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Prenatal exposure to vapors of gasoline-ethanol blends causes few cognitive deficits in adult rats


Oshiro, W., T. Beasley, Kathy Mcdaniel, P. Evansky, S. Martin, V. C. Moser, M. Gilbert, AND P. Bushnell. Prenatal exposure to vapors of gasoline-ethanol blends causes few cognitive deficits in adult rats. NEUROTOXICOLOGY AND TERATOLOGY. Elsevier Science Ltd, New York, NY, 49:59-73, (2015).


A series of experiments in rats were conducted to address questions regarding the potential neurodevelopmental consequences of adding ethanol to gasoline. Thus, cognitive function tests were conducted in adult offspring of rat dams exposed during gestation to high concentrations of vapor condensates made from gasoline without ethanol (EO), and two gasoline-ethanol blends, of 15% and 85% ethanol in gasoline (E15 and E85). Inhaled vapors of fuel mixtures containing gasoline and ethanol exerted no systematically concentration-related adverse effects on the majority of cognitive tests conducted in this report. One test of reference memory showed impairments in E85 male offspring at concentrations 6000 ppm and choice reaction time tests showed transient increases in anticipatory responding in male offspring exposed to EO and E15 at concentrations6000 ppm, indicative of a response inhibition deficit. However this effect was transient and not confirmed in animals tested on a response inhibition task. The overall pattern of these results and our previous work with inhaled ethanol does not support a systematic change in toxicity with increasing ethanol content of the vapor. These results will inform OTAQ's assessment of ethanol as a component of automotive fuels.


Developmental exposure to inhaled ethanol-gasoline fuel blends is a potential public health concern. Here we assessed cognitive functions in adult offspring of pregnant rats that were exposed to vapors of gasoline blended with a range of ethanol concentrations, including gasoline alone (EO) and gasoline with 15% or 85% ethanol (E15 and EB5, respectively) Rat dams were exposed for 6.5h daily to the vapors at concentrations of 0,3000,6000, or 9000ppm in inhalation chambers from gestational day (GD) 9 through 20. Cage controls (offspring of non-exposed dams that remained in the animal facility during these exposures) were also assessed in the EO experiment, but showed no consistent differences from the offspring of air-exposed controls. Offspring were tested as adults with trace fear conditioning, Morris water maze, or appetitive operant responding. With fear conditioning, no significant effects were observed on cue or context learning. In the water maze, there were no differences in place learning or escaping to a visible platform. However, during the reference memory probe (no platform) male rats exposedprenatally to E85 vapor (6000 and 9000ppn) failed to show a bias for the target quadrant. Across studies, females (treated and some controls) were less consistent in this measure. Males showed no differences during match-to-place learning (platform moved each day) in any experiment and females showed only transient differences in latency and path length in the EO experiment. Similarly, no differences were observed in delayed match-to-sample operant performance of EO males or females; thus this test was not used to evaluate effects of E15 or E85 vapors. During choice reaction time assessments (only males were tested) decision and movement times were unimpaired by any prenatal exposure, while anticipatory responses were increased by vapors of EO (9000ppm) and E15 (6000 and 9000ppm), and the latter group also showed reduced accuracy. E85 vapors did not disrupt any choice reaction time measure. Finally, no response inhibition deficit was observed in a differential reinforcement of low rate (DRL) response schedule in males or females in the E15 or E85 experiments. In summary, prenatal exposure to these fuel blends produced few deficits in adult offspring on these cognitive tests. Significant effects found during a water maze probe trial and choice reaction time tests were observed at vapor concentrations of 6000ppm or higher, a concentration that is 4-6 orders of magnitude higher than those associated with normal automotive fueling operations and garages. Similar effects were not consistently observed in a previous study of inhaled ethanol, and thus these effects cannot be attributed to the concentration of ethanol in the mixture.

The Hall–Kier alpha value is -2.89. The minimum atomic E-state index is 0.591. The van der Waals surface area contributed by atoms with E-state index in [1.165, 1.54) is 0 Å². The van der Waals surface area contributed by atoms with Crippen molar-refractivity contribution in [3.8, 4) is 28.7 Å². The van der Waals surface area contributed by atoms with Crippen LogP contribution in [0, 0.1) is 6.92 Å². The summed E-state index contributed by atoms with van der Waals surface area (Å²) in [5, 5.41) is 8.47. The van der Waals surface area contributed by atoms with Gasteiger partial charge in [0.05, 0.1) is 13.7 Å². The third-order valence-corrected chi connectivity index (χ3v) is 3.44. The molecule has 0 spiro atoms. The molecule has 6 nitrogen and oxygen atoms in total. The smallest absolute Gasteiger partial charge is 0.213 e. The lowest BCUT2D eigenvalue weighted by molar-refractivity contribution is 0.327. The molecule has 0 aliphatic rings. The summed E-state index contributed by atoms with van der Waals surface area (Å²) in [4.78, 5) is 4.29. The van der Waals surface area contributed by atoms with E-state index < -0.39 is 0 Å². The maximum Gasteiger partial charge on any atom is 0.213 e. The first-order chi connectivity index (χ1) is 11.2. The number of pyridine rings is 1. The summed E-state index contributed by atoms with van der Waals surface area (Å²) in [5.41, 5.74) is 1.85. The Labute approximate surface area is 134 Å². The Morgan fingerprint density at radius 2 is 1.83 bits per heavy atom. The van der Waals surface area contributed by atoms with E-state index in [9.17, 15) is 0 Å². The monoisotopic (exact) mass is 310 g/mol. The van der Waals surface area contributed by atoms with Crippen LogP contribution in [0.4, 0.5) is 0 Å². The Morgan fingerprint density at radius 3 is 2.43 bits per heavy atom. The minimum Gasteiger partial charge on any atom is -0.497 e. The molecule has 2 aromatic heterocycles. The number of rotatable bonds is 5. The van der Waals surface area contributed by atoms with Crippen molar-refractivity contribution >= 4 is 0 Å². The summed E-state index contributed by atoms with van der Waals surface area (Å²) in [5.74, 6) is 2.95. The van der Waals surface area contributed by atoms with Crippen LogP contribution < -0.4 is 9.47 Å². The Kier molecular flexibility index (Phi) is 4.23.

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Record Details:

Product Published Date: 04/12/2015
Record Last Revised: 11/22/2017
OMB Category: Other
Record ID: 307937